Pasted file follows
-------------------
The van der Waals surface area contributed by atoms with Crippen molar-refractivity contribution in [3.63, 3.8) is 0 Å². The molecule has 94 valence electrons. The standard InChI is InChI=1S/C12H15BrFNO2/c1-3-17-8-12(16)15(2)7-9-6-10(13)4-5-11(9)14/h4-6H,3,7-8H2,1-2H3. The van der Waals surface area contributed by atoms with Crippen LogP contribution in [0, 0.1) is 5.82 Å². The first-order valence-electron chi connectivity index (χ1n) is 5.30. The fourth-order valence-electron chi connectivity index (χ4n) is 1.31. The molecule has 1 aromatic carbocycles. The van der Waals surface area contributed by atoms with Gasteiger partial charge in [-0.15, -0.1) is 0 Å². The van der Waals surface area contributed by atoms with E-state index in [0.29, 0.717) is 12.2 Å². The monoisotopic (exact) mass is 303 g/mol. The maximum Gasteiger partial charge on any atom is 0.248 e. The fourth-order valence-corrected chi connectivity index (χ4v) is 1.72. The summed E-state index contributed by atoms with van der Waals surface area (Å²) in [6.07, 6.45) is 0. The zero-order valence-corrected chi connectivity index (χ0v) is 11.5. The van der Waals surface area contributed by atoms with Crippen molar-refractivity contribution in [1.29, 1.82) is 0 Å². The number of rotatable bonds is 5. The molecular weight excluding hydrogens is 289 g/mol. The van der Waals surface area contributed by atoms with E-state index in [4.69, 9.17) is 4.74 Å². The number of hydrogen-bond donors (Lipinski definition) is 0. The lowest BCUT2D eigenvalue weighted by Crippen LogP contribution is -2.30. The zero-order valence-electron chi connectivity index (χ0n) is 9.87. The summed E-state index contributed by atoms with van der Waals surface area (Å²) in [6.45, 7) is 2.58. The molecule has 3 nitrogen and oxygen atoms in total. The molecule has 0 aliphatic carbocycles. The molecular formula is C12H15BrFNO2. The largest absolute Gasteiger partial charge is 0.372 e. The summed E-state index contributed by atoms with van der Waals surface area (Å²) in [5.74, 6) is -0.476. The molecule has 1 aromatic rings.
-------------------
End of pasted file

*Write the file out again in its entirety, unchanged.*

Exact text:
The van der Waals surface area contributed by atoms with Crippen molar-refractivity contribution in [3.63, 3.8) is 0 Å². The molecule has 94 valence electrons. The standard InChI is InChI=1S/C12H15BrFNO2/c1-3-17-8-12(16)15(2)7-9-6-10(13)4-5-11(9)14/h4-6H,3,7-8H2,1-2H3. The van der Waals surface area contributed by atoms with Crippen LogP contribution in [0, 0.1) is 5.82 Å². The first-order valence-electron chi connectivity index (χ1n) is 5.30. The fourth-order valence-electron chi connectivity index (χ4n) is 1.31. The molecule has 1 aromatic carbocycles. The van der Waals surface area contributed by atoms with Gasteiger partial charge in [-0.15, -0.1) is 0 Å². The van der Waals surface area contributed by atoms with E-state index in [0.29, 0.717) is 12.2 Å². The monoisotopic (exact) mass is 303 g/mol. The maximum Gasteiger partial charge on any atom is 0.248 e. The fourth-order valence-corrected chi connectivity index (χ4v) is 1.72. The summed E-state index contributed by atoms with van der Waals surface area (Å²) in [6.07, 6.45) is 0. The zero-order valence-corrected chi connectivity index (χ0v) is 11.5. The van der Waals surface area contributed by atoms with Crippen molar-refractivity contribution in [1.29, 1.82) is 0 Å². The number of rotatable bonds is 5. The molecular weight excluding hydrogens is 289 g/mol. The van der Waals surface area contributed by atoms with E-state index in [4.69, 9.17) is 4.74 Å². The number of hydrogen-bond donors (Lipinski definition) is 0. The lowest BCUT2D eigenvalue weighted by Crippen LogP contribution is -2.30. The zero-order valence-electron chi connectivity index (χ0n) is 9.87. The summed E-state index contributed by atoms with van der Waals surface area (Å²) in [6.45, 7) is 2.58. The molecule has 3 nitrogen and oxygen atoms in total. The molecule has 0 aliphatic carbocycles. The molecular formula is C12H15BrFNO2. The largest absolute Gasteiger partial charge is 0.372 e. The summed E-state index contributed by atoms with van der Waals surface area (Å²) in [5.74, 6) is -0.476. The molecule has 1 aromatic rings.